Flash forward to September 1st, 2009. I knew from my cooking contest website that Pillsbury was calling. I'd gone through this before....every two years I'd wait with much anticipation for that call and always my hopes were dashed. But on this day, at about 4:00 o'clock in the afternoon, as I sat in my cubicle at work, my phone rang.....and the caller ID said General Mills.

I won't go into boring detail of the months before the actual event. Suffice to say, my life from the moment I received "the" call until my arrival in Orlando for the Bake-Off® was a non-stop Pillsbury blur. There were videos to be made, official pictures to be taken, media events to be planned and, most significantly, friendships with other finalists to be formed.

A few of my Facebook Bake-Off friends. From left, Brett Youmans, Joan Cossette, me, Betsy Chan, Linda Bibbo, Cynthia Bowser

There were about 40 of us that found each other, mostly through our connection with Contest Cooking Central, a website devoted to, you guessed it, cooking contests. We formed our own group on Facebook; a support group, if you will, that kept us sane for the duration of the journey to the Bake-Off®. Here, we could talk to each other about all things Bake-Off®. What were we going to wear? Who's getting interviewed? What kind of crazy dreams were we having? We were all sharing the same fantastic experience, and we could log in and talk about our Bake-Off® obsessed thoughts when our families and co-workers started getting tired of hearing about it.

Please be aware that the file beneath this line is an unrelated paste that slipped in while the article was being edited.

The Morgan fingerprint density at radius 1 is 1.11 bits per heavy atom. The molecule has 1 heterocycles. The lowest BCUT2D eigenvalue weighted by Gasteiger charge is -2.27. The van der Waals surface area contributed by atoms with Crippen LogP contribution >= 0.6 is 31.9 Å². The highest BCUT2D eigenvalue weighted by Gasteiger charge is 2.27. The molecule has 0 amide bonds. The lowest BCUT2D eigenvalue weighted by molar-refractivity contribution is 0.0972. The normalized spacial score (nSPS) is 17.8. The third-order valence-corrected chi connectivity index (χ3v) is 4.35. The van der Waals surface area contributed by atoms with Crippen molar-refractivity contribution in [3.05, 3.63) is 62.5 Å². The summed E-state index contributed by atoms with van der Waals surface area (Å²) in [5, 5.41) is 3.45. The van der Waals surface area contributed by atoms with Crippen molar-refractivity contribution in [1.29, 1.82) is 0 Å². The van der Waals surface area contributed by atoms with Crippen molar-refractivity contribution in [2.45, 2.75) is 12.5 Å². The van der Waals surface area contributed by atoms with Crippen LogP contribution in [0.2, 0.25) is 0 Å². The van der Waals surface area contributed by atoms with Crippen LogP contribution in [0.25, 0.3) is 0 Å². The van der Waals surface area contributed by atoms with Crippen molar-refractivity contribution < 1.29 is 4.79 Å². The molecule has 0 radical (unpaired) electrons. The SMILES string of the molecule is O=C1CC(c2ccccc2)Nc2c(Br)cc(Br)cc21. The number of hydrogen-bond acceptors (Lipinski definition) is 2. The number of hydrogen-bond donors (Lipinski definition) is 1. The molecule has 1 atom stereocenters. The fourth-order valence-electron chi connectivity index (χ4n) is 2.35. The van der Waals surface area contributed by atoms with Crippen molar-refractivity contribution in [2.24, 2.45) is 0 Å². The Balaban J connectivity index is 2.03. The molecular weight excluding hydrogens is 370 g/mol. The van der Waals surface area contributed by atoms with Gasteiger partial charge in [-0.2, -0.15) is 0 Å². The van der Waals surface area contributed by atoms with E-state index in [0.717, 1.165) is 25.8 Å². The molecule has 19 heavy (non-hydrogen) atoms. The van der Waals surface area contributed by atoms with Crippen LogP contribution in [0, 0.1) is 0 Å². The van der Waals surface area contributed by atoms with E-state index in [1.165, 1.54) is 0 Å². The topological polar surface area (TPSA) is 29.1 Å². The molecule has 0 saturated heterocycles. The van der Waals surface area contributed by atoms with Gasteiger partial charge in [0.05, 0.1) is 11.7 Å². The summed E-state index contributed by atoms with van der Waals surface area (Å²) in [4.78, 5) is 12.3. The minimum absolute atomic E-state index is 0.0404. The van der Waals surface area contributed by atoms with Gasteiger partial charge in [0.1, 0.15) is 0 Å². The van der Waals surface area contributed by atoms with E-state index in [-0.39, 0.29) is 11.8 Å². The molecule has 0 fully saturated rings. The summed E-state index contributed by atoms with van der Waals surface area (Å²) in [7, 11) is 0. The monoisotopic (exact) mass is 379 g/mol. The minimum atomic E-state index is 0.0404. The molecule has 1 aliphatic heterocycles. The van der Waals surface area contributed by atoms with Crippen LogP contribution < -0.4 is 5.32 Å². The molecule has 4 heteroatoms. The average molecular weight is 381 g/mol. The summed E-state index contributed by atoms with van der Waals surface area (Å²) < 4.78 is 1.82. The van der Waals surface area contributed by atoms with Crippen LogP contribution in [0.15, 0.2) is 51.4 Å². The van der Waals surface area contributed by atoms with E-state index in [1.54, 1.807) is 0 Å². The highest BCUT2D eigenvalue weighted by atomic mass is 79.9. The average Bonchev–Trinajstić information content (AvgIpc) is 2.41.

Laura Stanke, Joan Cossette, Tammy Love, Joann Belack

Oprah correspondent Ali Wentworth with fellow Minnesotan (and GE Imagination Award winner) Laura Stanke. Check out her Pepperoni-Pesto Popovers.

Laureen Pittman, Jannine Fisk, Dennis Deel

Kim Rollings, Karen Stuber, Tammy Love

Yet another Minnesotan, Michelle Gauer

Not that friends and family weren't supportive---suddenly everyone was a waffle fan! There was talk of waffle parties and get-togethers to watch the big event (unfortunately, Food Network didn't film this year, so those hopes were dashed). There were no bigger supporters than my co-workers, who threw me a huge surprise send-off with a gigantic Doughboy themed cake.

Along with such a terrific send-off, some of my friends gave me good luck keepsakes to take along. I had good luck socks, a good luck doughboy, and an incredible gift from my friend Tresa Hargrove--a lucky ladybug--the same kind her daughter kept in her pocket during each of Tresa's successful kidney transplants.

I had always heard that Pillsbury treated their Bake-Off® finalists like royalty and, as it turns out, they really do! The event was held in Orlando, Florida at the Bonnet Creek Hilton---a beautiful new hotel in the heart of Disney World.

As soon as we arrived, we were greeted by a familiar personality....

Once at the hotel, there was a non-stop flurry of activity. Registrations, orientations, a fabulous welcome dinner, official photos, questions & answers, an early morning breakfast, the official grand march, music and hoopla and was here...I was in front of my stove, and a large voice was announcing the start of the 44th Pillsbury Bake-Off®!

Sandra Lee was on hand to give us a little speech at breakfast. Later, she was the emcee at the awards ceremony.

Getting ready for the Grand March

There was calm before the storm...and then the chaos began. 100 mini kitchens, close to 100 media people, including Ali Wentworth from the Oprah show, cameras, microphones and the ever-present Pillsbury Doughboy.....